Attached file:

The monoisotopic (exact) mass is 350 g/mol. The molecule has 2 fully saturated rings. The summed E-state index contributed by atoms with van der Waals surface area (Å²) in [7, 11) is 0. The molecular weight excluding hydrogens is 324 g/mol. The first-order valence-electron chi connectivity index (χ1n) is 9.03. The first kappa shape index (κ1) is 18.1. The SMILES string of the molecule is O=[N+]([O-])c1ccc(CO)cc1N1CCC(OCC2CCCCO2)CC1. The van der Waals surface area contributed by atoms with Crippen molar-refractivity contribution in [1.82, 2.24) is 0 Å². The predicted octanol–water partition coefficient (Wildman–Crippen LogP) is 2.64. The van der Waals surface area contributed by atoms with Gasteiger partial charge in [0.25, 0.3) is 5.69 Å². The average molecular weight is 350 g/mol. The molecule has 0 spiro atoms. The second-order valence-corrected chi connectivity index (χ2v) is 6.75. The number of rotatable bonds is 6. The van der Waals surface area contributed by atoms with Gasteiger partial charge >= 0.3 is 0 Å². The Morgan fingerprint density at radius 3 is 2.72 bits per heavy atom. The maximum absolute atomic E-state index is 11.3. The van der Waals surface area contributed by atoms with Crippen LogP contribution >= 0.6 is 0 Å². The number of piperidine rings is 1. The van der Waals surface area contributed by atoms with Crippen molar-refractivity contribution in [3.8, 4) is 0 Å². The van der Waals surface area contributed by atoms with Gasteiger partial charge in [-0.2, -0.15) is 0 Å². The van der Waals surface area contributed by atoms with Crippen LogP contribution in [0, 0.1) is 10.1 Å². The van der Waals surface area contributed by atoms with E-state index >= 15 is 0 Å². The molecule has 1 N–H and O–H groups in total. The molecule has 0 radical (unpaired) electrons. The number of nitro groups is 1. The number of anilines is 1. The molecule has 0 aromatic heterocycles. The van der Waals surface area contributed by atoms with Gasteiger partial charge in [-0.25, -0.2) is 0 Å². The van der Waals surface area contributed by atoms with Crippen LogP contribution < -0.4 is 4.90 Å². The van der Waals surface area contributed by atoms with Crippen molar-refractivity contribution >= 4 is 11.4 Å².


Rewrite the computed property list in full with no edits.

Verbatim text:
The monoisotopic (exact) mass is 350 g/mol. The molecule has 2 fully saturated rings. The summed E-state index contributed by atoms with van der Waals surface area (Å²) in [7, 11) is 0. The molecular weight excluding hydrogens is 324 g/mol. The first-order valence-electron chi connectivity index (χ1n) is 9.03. The first kappa shape index (κ1) is 18.1. The SMILES string of the molecule is O=[N+]([O-])c1ccc(CO)cc1N1CCC(OCC2CCCCO2)CC1. The van der Waals surface area contributed by atoms with Crippen molar-refractivity contribution in [1.82, 2.24) is 0 Å². The predicted octanol–water partition coefficient (Wildman–Crippen LogP) is 2.64. The van der Waals surface area contributed by atoms with Gasteiger partial charge in [0.25, 0.3) is 5.69 Å². The average molecular weight is 350 g/mol. The molecule has 0 spiro atoms. The second-order valence-corrected chi connectivity index (χ2v) is 6.75. The number of rotatable bonds is 6. The van der Waals surface area contributed by atoms with Gasteiger partial charge >= 0.3 is 0 Å². The Morgan fingerprint density at radius 3 is 2.72 bits per heavy atom. The maximum absolute atomic E-state index is 11.3. The van der Waals surface area contributed by atoms with Crippen LogP contribution >= 0.6 is 0 Å². The number of piperidine rings is 1. The van der Waals surface area contributed by atoms with Crippen molar-refractivity contribution in [3.8, 4) is 0 Å². The van der Waals surface area contributed by atoms with Gasteiger partial charge in [-0.2, -0.15) is 0 Å². The van der Waals surface area contributed by atoms with Crippen LogP contribution in [0, 0.1) is 10.1 Å². The van der Waals surface area contributed by atoms with E-state index >= 15 is 0 Å². The molecule has 1 N–H and O–H groups in total. The molecule has 0 radical (unpaired) electrons. The number of nitro groups is 1. The number of anilines is 1. The molecule has 0 aromatic heterocycles. The van der Waals surface area contributed by atoms with Gasteiger partial charge in [-0.25, -0.2) is 0 Å². The van der Waals surface area contributed by atoms with Crippen LogP contribution < -0.4 is 4.90 Å². The van der Waals surface area contributed by atoms with Crippen molar-refractivity contribution >= 4 is 11.4 Å².